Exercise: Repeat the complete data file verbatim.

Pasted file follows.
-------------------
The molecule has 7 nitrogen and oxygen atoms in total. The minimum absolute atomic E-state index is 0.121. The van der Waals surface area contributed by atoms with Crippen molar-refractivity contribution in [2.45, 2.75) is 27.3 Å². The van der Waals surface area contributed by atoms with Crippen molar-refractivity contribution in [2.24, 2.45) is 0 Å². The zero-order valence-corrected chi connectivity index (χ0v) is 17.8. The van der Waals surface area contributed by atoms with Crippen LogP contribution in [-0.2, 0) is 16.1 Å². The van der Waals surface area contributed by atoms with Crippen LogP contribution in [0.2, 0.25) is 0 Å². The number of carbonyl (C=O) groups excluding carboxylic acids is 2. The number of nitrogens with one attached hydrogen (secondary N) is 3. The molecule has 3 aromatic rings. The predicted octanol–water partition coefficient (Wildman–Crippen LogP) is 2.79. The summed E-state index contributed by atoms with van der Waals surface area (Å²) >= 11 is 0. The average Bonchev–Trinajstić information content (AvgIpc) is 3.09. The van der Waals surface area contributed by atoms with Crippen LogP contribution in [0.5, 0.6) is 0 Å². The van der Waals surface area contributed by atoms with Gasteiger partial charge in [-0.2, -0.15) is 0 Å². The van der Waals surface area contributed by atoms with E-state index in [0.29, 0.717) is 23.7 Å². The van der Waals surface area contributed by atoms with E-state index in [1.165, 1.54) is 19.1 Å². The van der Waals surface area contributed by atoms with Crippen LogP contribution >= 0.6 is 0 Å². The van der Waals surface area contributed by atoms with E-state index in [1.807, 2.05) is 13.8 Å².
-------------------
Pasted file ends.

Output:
The molecule has 7 nitrogen and oxygen atoms in total. The minimum absolute atomic E-state index is 0.121. The van der Waals surface area contributed by atoms with Crippen molar-refractivity contribution in [2.45, 2.75) is 27.3 Å². The van der Waals surface area contributed by atoms with Crippen molar-refractivity contribution in [2.24, 2.45) is 0 Å². The zero-order valence-corrected chi connectivity index (χ0v) is 17.8. The van der Waals surface area contributed by atoms with Crippen LogP contribution in [-0.2, 0) is 16.1 Å². The van der Waals surface area contributed by atoms with Crippen LogP contribution in [0.2, 0.25) is 0 Å². The number of carbonyl (C=O) groups excluding carboxylic acids is 2. The number of nitrogens with one attached hydrogen (secondary N) is 3. The molecule has 3 aromatic rings. The predicted octanol–water partition coefficient (Wildman–Crippen LogP) is 2.79. The summed E-state index contributed by atoms with van der Waals surface area (Å²) >= 11 is 0. The average Bonchev–Trinajstić information content (AvgIpc) is 3.09. The van der Waals surface area contributed by atoms with Crippen LogP contribution in [0.5, 0.6) is 0 Å². The van der Waals surface area contributed by atoms with Gasteiger partial charge in [-0.2, -0.15) is 0 Å². The van der Waals surface area contributed by atoms with E-state index in [0.29, 0.717) is 23.7 Å². The van der Waals surface area contributed by atoms with E-state index in [1.165, 1.54) is 19.1 Å². The van der Waals surface area contributed by atoms with Crippen LogP contribution >= 0.6 is 0 Å². The van der Waals surface area contributed by atoms with E-state index in [1.807, 2.05) is 13.8 Å².